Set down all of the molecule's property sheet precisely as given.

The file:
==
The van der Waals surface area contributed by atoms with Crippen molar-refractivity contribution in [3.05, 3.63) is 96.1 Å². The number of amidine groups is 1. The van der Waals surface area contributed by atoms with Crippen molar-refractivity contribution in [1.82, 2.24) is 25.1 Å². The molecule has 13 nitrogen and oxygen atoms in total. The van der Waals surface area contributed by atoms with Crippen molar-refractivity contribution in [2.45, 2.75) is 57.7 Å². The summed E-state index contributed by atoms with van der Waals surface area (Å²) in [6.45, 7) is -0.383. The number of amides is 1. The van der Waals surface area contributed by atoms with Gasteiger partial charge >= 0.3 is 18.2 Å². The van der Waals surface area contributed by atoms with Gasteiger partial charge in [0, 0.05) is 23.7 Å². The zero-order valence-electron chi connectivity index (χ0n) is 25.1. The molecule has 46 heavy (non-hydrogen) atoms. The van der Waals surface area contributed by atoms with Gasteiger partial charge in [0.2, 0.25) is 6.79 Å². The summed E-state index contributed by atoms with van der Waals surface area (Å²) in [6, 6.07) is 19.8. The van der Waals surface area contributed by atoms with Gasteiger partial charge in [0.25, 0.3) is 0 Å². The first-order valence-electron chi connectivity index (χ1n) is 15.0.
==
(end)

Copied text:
The van der Waals surface area contributed by atoms with Crippen molar-refractivity contribution in [3.05, 3.63) is 96.1 Å². The number of amidine groups is 1. The van der Waals surface area contributed by atoms with Crippen molar-refractivity contribution in [1.82, 2.24) is 25.1 Å². The molecule has 13 nitrogen and oxygen atoms in total. The van der Waals surface area contributed by atoms with Crippen molar-refractivity contribution in [2.45, 2.75) is 57.7 Å². The summed E-state index contributed by atoms with van der Waals surface area (Å²) in [6.45, 7) is -0.383. The number of amides is 1. The van der Waals surface area contributed by atoms with Gasteiger partial charge >= 0.3 is 18.2 Å². The van der Waals surface area contributed by atoms with Gasteiger partial charge in [0, 0.05) is 23.7 Å². The zero-order valence-electron chi connectivity index (χ0n) is 25.1. The molecule has 46 heavy (non-hydrogen) atoms. The van der Waals surface area contributed by atoms with Gasteiger partial charge in [0.2, 0.25) is 6.79 Å². The summed E-state index contributed by atoms with van der Waals surface area (Å²) in [6, 6.07) is 19.8. The van der Waals surface area contributed by atoms with Gasteiger partial charge in [0.25, 0.3) is 0 Å². The first-order valence-electron chi connectivity index (χ1n) is 15.0.